If you’re not in L, you can also pull on a small finger-paddle on the left side of the steering wheel, which activates the motor’s heavier braking and helps avoid using the brake pedal itself. Most electric cars now allow this and owners save a considerable amount on brake pads and discs as a result.
For the first hour, I drove as suggested with the transmission set to L, which allows additional regenerative braking. My right foot began to cramp up, so I set the cruise control for some relief, but otherwise drove at the pace of traffic, mostly on multilane highway. When I stopped for coffee after 110 km, my likely range showed as 211 km – a drop of 162 km. Clearly, I was driving like a madman, although I’d not noticed it. Clearly, also, I’d not make the final distance without a charge along the way.
The Bolt’s display screen shows how much of your energy was used by just driving the car, compared with running the climate control and all the various accessories. There was frost on the ground and I’d had the seat heater on, and the heated steering wheel, and did not intend to be cold. Apparently, 15 per cent of my energy was used by the climate controls. I could have driven an extra 23 km if I’d switched them all off.
Resigned to recharging along the way, I drove in D instead and the road became a normal, slower highway. This time, when I stopped for lunch after an additional 127 km, I was down to a likely remaining range of 104 km. The day had warmed up, so my climate controls only added an extra 6 km to my wasted range.
It’s like this when you drive an electric car over any kind of distance – you’re constantly doing math, or at least, the car’s readout is doing the math and you’re constantly monitoring it.
During lunch, the GM planners took the Bolt away for a quick boost at a nearby Level 2 charger, which added just 6 km to the likely range. This time, I put the car into Sport and cared not a jot for efficiency, passing Subarus and Priuses on the hilly highway to the fast charger. The car was more worried than me – it warned me to stop for a charge and then it told me “propulsion power is reduced.” I was down to 5 per cent of battery power when I finally pulled in for the fast charge, after a total of 321 km.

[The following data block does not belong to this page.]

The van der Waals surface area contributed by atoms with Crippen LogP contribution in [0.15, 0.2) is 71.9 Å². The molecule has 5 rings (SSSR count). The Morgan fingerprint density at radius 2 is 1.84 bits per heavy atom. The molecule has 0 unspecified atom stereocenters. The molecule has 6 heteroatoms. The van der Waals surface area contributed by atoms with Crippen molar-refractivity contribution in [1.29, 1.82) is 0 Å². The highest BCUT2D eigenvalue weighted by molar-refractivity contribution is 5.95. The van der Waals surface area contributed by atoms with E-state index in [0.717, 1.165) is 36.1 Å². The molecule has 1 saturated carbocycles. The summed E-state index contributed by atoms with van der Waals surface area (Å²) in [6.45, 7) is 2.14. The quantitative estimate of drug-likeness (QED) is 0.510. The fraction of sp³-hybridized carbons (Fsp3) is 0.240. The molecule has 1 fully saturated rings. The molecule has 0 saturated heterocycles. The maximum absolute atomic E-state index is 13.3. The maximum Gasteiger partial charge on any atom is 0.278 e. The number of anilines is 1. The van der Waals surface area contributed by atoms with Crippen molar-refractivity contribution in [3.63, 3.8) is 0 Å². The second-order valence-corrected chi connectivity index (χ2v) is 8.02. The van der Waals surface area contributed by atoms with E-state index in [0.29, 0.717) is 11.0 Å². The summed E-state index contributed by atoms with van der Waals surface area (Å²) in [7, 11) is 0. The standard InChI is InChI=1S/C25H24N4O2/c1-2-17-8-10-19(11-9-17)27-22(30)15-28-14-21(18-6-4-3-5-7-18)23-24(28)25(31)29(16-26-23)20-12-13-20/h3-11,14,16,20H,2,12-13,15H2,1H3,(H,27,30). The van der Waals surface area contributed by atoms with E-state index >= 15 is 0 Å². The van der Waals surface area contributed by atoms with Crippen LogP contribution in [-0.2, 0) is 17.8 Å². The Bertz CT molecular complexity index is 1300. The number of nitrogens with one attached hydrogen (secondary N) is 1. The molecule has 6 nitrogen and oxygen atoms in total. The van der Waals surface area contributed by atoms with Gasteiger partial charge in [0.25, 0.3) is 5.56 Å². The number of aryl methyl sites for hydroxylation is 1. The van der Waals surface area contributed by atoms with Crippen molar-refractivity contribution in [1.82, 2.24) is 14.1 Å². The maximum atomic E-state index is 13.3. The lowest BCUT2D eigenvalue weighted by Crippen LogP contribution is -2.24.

How come I’d lost all this range? The Bolt’s readout said I’d have found an extra 29 km if I’d not used any climate controls, and an extra 15 km if I’d not driven up so many hills, and an extra 13 km if the day had been a balmy 21 C, and an extra 24 km if I’d driven more responsibly. That comes out to 402 km.
It’s probably best to think of that extra range as a gift, since much of it is out of the driver’s control. However, if you work at it, you can likely get much of the range back, if not more. In practice, though, it probably doesn’t matter – most people don’t need to routinely drive a BEV such a distance, and if you do, it’s probably not for you.
The Bolt now has the largest official distance of any compact BEV – a couple of kilometres longer than the Hyundai Kona, and at least 30 km longer than the Tesla Model 3 Standard Range Plus, the Kia Niro Electric and the Nissan Leaf Plus. Those other cars are all 2019s, though – don’t expect the Bolt’s lead to last for long.
The writer was a guest of the automaker. Content was not subject to approval.